The Nature of Teacher Professional Misconduct in Tanzanian Public Primary Schools: The Case of Sumbawanga Municipal and Rural Districts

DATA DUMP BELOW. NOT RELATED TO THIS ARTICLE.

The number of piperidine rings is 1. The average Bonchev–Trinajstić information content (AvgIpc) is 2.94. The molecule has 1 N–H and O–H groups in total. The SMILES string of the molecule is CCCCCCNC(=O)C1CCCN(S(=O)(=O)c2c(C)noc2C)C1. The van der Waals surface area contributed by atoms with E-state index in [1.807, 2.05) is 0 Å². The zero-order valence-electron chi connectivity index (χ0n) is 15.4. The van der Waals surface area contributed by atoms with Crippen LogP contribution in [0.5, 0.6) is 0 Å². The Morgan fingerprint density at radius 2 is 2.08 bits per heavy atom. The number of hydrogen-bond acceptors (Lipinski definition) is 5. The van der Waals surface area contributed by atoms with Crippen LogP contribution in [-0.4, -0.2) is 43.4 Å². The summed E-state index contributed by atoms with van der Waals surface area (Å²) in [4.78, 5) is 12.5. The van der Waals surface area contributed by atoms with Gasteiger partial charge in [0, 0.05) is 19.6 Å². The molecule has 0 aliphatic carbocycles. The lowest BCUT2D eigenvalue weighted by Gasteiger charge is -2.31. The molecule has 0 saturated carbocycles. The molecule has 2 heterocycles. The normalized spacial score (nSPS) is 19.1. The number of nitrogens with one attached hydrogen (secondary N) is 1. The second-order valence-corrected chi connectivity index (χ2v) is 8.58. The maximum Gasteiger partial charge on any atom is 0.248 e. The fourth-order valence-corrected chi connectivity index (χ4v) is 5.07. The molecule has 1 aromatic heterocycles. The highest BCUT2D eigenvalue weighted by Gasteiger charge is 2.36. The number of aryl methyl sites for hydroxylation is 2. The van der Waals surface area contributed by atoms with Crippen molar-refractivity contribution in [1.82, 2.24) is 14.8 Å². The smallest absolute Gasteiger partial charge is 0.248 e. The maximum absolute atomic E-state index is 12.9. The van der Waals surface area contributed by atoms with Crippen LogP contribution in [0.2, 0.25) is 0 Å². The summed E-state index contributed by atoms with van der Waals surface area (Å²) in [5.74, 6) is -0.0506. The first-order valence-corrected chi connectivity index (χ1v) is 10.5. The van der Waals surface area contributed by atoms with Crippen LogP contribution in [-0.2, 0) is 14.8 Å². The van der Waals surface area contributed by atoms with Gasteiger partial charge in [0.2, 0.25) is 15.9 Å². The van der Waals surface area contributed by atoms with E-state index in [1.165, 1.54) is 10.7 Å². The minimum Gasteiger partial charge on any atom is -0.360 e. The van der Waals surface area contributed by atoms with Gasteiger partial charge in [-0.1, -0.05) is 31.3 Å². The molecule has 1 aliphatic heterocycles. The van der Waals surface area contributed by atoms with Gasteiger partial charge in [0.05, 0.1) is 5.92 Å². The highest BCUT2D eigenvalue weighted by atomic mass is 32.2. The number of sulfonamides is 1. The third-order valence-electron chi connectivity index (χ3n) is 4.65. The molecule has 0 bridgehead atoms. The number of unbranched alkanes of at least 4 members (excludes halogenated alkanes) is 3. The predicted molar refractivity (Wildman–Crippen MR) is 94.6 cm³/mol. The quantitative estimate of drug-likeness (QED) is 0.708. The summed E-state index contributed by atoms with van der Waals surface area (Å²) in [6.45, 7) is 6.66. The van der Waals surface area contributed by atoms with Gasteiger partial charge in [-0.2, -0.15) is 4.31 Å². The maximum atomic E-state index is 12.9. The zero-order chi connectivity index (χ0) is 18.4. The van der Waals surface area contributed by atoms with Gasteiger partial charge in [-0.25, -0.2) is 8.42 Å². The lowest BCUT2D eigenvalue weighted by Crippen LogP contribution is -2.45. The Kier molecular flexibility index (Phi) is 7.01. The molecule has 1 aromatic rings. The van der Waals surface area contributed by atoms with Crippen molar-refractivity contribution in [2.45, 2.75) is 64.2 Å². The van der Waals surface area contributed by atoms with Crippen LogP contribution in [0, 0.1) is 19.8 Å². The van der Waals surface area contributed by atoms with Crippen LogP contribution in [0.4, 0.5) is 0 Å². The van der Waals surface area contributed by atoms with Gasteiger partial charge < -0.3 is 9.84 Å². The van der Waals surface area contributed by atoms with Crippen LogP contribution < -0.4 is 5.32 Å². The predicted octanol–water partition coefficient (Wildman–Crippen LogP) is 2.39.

This paper investigates the nature of teacher professional misconduct in Tanzanian public primary schools. It involves views and/or experience from different groups of stakeholders in education in Rukwa Region, more specifically in Sumbawanga Municipal and Rural Districts. The paper employed both qualitative and quantitative approaches which were informed by a case study design. Data relevant to this paper were collected through interviews, questionnaires, document analysis, and observation checklists. The paper reveals that, first; teacher professional misconduct was prevalent in both rural and urban settings in Rukwa Region with some variation in terms of type, cause, and frequency. Secondly, the variation of teacher misconduct in schools was greatly influenced by teacher’s sex, work experience, and level of education. In view of the research findings recounted, the paper concludes that teacher misconduct is a problem of great concern in both rural and urban schools that affects teachers’ work performance, the teaching, and learning process, and the quality of education at large.
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